The employer is responsible for the protection of the occupational health and safety of staff who work from home as well as office-based workers. This duty cannot be delegated to the worker, even though your employer is not in your home and cannot control what goes on there.
Employers must carry out a suitable and sufficient risk assessment of all the work activities you do at home. You can carry this out yourself, but the responsibility remains with the employer. Normally, the two parties work together, with some kind of agreed checking and review mechanism.
All assessments need to identify the hazards that are present, to assess the extent of the risks and make decisions on how to manage such risks, so far as is reasonably practicable, to comply with health and safety law. Risk assessments relating to new or expectant mothers must also take account of risks to the child.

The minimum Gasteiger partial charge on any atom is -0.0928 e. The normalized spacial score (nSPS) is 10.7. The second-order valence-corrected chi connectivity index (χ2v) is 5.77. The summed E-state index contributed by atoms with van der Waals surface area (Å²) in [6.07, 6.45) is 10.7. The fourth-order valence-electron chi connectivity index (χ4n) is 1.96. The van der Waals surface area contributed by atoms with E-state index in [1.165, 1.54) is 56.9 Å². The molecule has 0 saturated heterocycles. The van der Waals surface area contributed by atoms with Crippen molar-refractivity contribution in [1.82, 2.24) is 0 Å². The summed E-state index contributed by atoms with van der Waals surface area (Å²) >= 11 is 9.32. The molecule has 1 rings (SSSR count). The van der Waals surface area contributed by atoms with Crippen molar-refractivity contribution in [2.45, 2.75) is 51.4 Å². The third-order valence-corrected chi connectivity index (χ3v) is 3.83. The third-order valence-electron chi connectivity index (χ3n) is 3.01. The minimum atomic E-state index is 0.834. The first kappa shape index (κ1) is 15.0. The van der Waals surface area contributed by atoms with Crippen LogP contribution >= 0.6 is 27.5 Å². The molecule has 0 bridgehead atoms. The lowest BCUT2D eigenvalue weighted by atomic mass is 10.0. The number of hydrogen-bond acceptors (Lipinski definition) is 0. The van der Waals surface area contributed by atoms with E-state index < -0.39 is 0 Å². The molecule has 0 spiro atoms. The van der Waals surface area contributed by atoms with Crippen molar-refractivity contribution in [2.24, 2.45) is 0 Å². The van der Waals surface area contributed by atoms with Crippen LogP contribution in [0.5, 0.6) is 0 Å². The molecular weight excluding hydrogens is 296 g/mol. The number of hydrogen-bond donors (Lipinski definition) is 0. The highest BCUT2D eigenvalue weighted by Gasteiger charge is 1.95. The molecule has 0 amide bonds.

The employer’s safety duty extends to mental health, including the risks of isolation, overwork, or failure to take proper breaks. A study by the International Labour Organisation (ILO), Working anytime anywhere, the effects on the world of work, has found that working remotely can lead to insomnia and raised levels of stress.
Employees have a duty to take reasonable care of their own health and safety and that of others who may be affected by what they do or don’t do, and to report all employment-related hazards. For homeworkers, the other people who may be affected are likely to include other family members, neighbours, visitors and so on.
Employees must cooperate with employers on health and safety, which includes using work items and equipment correctly.
The employer should inform the homeworker of the company's policy on occupational health and safety. The homeworker then has a responsibility to apply these safety policies correctly.